### Zaoly's blog

By Zaoly, history, 8 months ago,

A binary array is an array where all elements are either $0$ or $1$.

For any binary array $a_1, a_2, \ldots, a_n$ of length $n$, we can figure out the corresponding unique array $b_1, b_2, \ldots, b_n$ of length $n$ that satisfies $b_1 = a_1$ and $b_i = a_i \oplus a_{i - 1}$ for any $2 \le i \le n$, where $\oplus$ denotes XOR operation. Then count the number of $1$-s in array $a$, count the number of $1$-s in array $b$, and find the minimum of them as the “score” of array $a$.

For example, provided $a = [1, 0, 1, 1, 0, 0]$, then $b = [1, 1, 1, 0, 1, 0]$. The number of $1$-s in array $a$ is $3$, the number of $1$-s in array $b$ is $4$, and the minimum of them is $3$, so the “score” of array $a = [1, 0, 1, 1, 0, 0]$ is $3$.

For any given $n$, what is the maximum “score” of array $a$ among all possible arrays $a$? And how to construct a possible array $a$?

• +10

 » 8 months ago, # | ← Rev. 2 →   0 I believe the answer is $\lceil{\frac{n}{2}}\rceil$
•  » » 8 months ago, # ^ |   0 this can be done with the array, $a = [1, 0, 1, 0, 1, \dots]$
•  » » 8 months ago, # ^ | ← Rev. 2 →   0 I don’t believe so. For $n = 4$, the answer is not $\big\lceil \frac n 2 \big\rceil = 2$ but $3$, because we can construct an array $a = [1, 0, 1, 1]$, where $b = [1, 1, 1, 0]$.
•  » » » 8 months ago, # ^ | ← Rev. 2 →   0 My bad! Well now we have a lower bound for the answer. Also notice something: for the array $a = [1, 0, 1, 0, \dots], b = [1, 1, 1, 1, \dots]$ If we replace any 0 with a 1 in the array $a$, it will add 1 1 to the array $a$ and remove 2 (or 1) 1 from the array $b$. Hope that helps!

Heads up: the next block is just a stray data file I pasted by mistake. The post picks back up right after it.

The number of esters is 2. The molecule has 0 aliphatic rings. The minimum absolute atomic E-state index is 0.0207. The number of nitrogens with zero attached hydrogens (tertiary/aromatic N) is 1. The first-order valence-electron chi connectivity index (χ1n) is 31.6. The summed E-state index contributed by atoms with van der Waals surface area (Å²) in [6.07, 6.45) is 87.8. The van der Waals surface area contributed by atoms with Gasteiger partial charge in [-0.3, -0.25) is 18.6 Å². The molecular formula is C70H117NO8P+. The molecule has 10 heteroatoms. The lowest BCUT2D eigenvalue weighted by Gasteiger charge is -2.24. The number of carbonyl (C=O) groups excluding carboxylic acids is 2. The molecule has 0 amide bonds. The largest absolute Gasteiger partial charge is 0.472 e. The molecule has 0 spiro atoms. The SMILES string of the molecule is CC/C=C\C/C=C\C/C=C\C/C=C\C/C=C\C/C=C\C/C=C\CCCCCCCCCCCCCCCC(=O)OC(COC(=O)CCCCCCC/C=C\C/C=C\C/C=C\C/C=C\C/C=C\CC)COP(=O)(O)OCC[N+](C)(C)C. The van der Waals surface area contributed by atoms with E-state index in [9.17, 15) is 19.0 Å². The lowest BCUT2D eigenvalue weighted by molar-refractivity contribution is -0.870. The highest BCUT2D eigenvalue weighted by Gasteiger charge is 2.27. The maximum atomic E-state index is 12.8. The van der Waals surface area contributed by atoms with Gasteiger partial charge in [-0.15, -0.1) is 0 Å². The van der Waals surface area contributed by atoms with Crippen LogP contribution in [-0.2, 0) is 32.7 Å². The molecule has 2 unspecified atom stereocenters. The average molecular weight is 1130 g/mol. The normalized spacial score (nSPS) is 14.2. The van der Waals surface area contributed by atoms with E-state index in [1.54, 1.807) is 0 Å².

•  » » » » 8 months ago, # ^ | ← Rev. 2 →   0 But what if we don’t make the values at odd indices $1$? That is, what if we don’t form our array like $a = [1, \texttt{X}, 1, \texttt{X}, \ldots]$? Such as, $a = [1, 1, 0, 0, 1, 1, 0, 0, \ldots]$ — just like when we move some $1$-valued elements to other positions.
•  » » 8 months ago, # ^ |   +3 Ww can get something around $2n/3$ with $a = [1, 1, 0, 1, 1, 0,\dots]$ and $b = [1, 0, 1, 1, 0, 1,\dots]$
 » 8 months ago, # |   0 I bruteforced all possible sequences for $1 \le n \le 12$ and it looks like the maximum score is always $\lfloor \frac{2n+1}{3} \rfloor$. It is not hard to see that this score can be obtained by using the pattern $[1,0,1,1,0,1,1,0,1,\dots]$. Unfortunately I don't know how to prove these claims.
•  » » 8 months ago, # ^ |   0 So am I hahaha
 » 8 months ago, # | ← Rev. 5 →   +10 Consider having $x$ ones in array $a$.First assume that $x \lt \frac{n}{2}$. Then, we can make a prefix of alternating zeros and ones, followed by a bunch of zeros. Then, array $b$ has something like $2x$ ones. Then the score is $\min(x,2x)=x$ (which is less than half $n$).Now let's try $x \gt \frac{n}{2}$. Now, we can make $a$ have an alternating prefix and a suffix full of ones. The length of the alternating prefix is approximately $2n-2x$, so the score is $\min(x, 2n-2x)$, which is maximized when $x=2n-2x$ therefore $\text{score}=x=2n/3$.I'm not being precise with my rounding and so on but you get the idea. Also, i didn't prove that this construction is optimal but it's very intuitive that the amount of ones in $b$ is maximized when we construct $a$ as described (again, sorry for lack of proof)EDIT:We can prove optimality by first proving an upper bound and then showing that my construction achieves it.If there are more zeros than ones in $a$, you can only have at most $2x$ ones in $b$, because that's the amount of adjacent positions there can be next to a one.On the other hand, if there are more ones than zeros in $a$, we are limited by the number of zeros, which is $n-x$, so there can be at most $2(n-x)$ ones in $b$. (same argument as above)Note that the proposed construction reaches both bounds (trivial), so it must be optimal.